Bare Metal Solution with James Harding and Gurmeet Goindi
Mark and Brian Dorsey are together again this week as we learn all about Google’s Bare Metal Solution with our guests James Harding and Gurmeet “GG” Goindi. To start the show, GG introduces us to Bare Metal Solution, explaining that it allows client projects built on specialized, often outdated software to take advantage of the benefits of a cloud environment. Using Bare Metal Solution, clients can choose to migrate all or part of their projects for a fully customized experience.
We learn how Bare Metal Solution is able to support a partial or full native solution for clients and go through the steps to getting a project from completely on-prem to the cloud where latency is decreased, security is increased, and other cloud benefits can be leveraged. GG gives examples of situations where Bare Metal is a great option for clients, for instance an established company with an early 90s database that recently branched out into apps built in cloud native software. James outlines the benefits of Bare Metal Solution over other options, including real world examples of industries that have been able to modernize their offerings and adapt with the Bare Metal.
GG and James wrap up the show explaining why the open source aspect of Bare Metal is so important to the evolution and flexibility of the product, and we talk about the recent developments at Bare Metal.
James Harding leads the Data Management Practice for North America, with responsibility for the go-to-market strategy for all products and services data mangement. He also oversees marketing campaigns and sales field enablement.
Gurmeet “GG” Goindi
Gurmeet Goindi (GG) is a product manager at Google, where he focuses on databases and attends meetings. Prior to joining Google, GG led product management for Exadata at Oracle, where he also worked on databases and attended meetings. GG has had various product management, management, and engineering roles for the last 20 years in Silicon Valley, but his favorite meetings have been at Google. He holds an MBA from the University of Chicago Booth School of Business.
Cool things of the week
- Google Cloud Next Week 7: Application Modernization site
- Brian’s Cloud Next Presentation: Where Should I Run My Stuff? Choosing Compute Options site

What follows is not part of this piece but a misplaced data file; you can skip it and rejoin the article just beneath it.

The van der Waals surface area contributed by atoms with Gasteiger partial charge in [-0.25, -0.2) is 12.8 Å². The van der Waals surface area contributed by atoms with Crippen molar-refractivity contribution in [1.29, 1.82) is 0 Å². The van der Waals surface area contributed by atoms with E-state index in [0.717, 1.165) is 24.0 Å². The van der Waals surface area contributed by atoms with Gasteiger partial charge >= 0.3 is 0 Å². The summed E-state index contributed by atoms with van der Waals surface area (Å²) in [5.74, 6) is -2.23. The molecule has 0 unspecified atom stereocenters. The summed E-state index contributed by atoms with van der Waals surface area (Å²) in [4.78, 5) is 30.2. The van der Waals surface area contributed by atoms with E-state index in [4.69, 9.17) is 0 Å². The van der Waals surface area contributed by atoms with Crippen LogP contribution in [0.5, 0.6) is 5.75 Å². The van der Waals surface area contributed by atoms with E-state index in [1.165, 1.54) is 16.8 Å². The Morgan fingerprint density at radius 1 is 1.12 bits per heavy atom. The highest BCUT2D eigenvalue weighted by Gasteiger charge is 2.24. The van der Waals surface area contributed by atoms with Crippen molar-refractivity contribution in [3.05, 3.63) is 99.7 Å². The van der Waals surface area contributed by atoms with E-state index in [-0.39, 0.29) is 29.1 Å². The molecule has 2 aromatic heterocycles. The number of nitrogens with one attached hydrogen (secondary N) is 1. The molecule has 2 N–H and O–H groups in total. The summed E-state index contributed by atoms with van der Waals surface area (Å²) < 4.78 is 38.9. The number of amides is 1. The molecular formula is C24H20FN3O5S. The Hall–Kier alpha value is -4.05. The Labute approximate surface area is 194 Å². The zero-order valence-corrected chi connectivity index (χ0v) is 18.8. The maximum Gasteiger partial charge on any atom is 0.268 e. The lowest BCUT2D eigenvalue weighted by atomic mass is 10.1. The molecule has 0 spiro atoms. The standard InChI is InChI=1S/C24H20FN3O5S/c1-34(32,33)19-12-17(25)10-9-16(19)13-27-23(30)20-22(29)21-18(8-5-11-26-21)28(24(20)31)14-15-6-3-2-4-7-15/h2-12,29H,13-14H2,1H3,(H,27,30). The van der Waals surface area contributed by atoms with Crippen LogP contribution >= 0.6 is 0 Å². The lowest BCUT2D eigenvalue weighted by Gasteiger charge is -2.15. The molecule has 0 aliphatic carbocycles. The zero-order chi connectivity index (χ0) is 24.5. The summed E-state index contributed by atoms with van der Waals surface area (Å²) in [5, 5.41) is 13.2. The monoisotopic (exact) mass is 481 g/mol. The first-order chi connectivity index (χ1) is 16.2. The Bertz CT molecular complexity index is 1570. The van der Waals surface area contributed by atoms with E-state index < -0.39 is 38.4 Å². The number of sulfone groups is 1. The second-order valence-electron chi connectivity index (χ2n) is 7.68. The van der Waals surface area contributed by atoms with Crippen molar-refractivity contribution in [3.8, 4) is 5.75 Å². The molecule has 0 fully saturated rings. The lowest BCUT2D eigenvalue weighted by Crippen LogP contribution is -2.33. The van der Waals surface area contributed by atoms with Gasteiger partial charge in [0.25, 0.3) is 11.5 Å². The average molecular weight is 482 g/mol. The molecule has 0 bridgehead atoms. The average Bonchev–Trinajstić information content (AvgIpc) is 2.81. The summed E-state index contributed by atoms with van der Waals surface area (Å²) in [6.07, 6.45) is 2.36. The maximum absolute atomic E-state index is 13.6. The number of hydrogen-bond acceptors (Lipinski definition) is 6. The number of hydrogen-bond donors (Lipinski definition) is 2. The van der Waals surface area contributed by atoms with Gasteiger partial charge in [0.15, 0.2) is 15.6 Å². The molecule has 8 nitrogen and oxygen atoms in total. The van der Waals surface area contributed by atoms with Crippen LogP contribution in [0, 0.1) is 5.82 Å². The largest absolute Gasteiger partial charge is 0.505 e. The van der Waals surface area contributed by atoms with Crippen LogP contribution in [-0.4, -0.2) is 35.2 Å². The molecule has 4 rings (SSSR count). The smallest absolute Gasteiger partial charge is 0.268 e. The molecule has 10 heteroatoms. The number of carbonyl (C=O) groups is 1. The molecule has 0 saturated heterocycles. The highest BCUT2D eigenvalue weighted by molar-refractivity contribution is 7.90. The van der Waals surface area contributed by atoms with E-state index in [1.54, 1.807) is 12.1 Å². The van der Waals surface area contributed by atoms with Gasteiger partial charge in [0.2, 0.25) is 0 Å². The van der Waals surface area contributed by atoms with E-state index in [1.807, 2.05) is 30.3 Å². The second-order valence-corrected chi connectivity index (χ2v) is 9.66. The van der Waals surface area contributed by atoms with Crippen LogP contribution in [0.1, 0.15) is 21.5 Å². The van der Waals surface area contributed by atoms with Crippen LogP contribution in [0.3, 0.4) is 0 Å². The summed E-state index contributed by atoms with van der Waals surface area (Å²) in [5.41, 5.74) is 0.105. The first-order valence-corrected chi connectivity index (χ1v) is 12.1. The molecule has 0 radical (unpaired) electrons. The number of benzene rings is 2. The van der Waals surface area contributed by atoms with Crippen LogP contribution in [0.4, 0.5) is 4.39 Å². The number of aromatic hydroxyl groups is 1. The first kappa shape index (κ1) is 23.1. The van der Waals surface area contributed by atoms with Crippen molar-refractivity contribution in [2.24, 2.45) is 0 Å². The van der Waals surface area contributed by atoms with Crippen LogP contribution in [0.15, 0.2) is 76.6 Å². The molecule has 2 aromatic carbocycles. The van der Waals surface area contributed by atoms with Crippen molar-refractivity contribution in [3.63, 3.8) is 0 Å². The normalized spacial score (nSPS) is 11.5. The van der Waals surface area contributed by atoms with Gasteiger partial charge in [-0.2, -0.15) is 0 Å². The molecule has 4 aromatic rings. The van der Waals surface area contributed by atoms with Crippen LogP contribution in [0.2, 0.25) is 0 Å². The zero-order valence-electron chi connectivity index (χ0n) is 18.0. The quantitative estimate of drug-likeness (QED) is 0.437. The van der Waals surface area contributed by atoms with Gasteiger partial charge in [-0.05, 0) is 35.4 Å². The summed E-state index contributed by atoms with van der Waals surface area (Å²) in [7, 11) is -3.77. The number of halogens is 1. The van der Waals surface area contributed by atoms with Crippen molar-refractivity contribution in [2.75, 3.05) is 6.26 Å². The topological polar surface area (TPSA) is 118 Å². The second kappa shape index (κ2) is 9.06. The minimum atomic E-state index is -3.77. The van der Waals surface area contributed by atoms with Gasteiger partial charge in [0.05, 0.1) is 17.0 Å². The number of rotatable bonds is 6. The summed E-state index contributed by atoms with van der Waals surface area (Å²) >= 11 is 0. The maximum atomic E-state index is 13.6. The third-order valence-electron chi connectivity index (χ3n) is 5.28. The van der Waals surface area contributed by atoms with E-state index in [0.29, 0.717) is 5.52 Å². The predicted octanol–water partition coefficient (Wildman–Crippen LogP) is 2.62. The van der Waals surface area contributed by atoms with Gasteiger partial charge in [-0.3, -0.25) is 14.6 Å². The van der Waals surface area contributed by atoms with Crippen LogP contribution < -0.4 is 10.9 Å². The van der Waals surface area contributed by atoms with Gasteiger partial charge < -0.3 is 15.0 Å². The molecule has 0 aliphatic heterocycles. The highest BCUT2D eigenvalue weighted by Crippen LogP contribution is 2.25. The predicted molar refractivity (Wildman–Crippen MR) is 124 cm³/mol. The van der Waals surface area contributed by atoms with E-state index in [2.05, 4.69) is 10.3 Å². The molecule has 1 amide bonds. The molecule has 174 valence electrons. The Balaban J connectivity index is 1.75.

- Mark’s Cloud Next Presentation: What’s New in Google Cloud Cost Management site
- Announcing the general availability of Google Cloud Game Servers blog
- Bare Metal Solution site
- Bare Metal Solution Next Presentation site
- Bare Metal Solution on GitHub site
- Oracle site
- Oracle Rack Cabinets site
Stack Chat Segment of the Week
Max talks to Deloitte about how they built their system to help groups collect and respond to COVID-19 data on our Stack Chat Segment this week!
What’s something cool you’re working on?
- NCAA bracket predictions on QwikLabs
- Here’s a hint for next week’s episode! GKE Turns 5: What’s New?
Transcriptshow full transcript
[MUSIC PLAYING] MARK: Hey there, everybody, and welcome to episode 233 of the weekly Google Cloud Platform podcast. I'm Mark Mirchandani, and I'm here with Brian Dorsey. Hey, Brian. How you doing?
BRIAN: Hello, hello.
MARK: Always good to work with you. And of course, we have a jam-packed episode full of great content. First of all, Brian, can you tell us who we're going to be talking to later today?
BRIAN: Yeah. We've got GG and James, who are going to talk about Bare Metal Solution. It's a way to get actual physical machines from Google Cloud. So we'll tease with that.
MARK: It's a great conversation, but unfortunately it has nothing to do with metal bears, which, we had that conversation before. It would have been exciting, but this is a very different kind of exciting.
BRIAN: That would be a different solution, for sure.
MARK: With that being said, we'll have that conversation later. And after that, we're going to do something fun. Max and I talked about it last week. So we're going to do a Stack Chat episode. We'll talk about that after that. But of course, before we do any of those, why don't we do our cool thing of the week?
As we know, it is week seven of Google Cloud Next, seven out of nine weeks total. And this week is all about application modernization. And if you're not familiar with that term, and, you know, it's not a super common term, I think, but of course, we're talking about different ways that you can build your application in more of a cloud-native way, right? There's a lot of cool ways to build apps now, whereas, you know, 20 years ago, there weren't. So super interesting to see.
Tons of cool talks. Maybe I shouldn't say that there weren't cool ways to build them 20 years ago, but 20 years is a lot of time in technology. So there's a lot of cool talks out there.
And I think two important talks I'd like to highlight are from two people that you might know, Brian and Mark. Of course, we do have our own talks this week, and it's super exciting. Brian, can you tell us a little bit more about your talk?
BRIAN: Sure. Yeah. So it's basically an overview of all the different places you can run your own software in Google Cloud.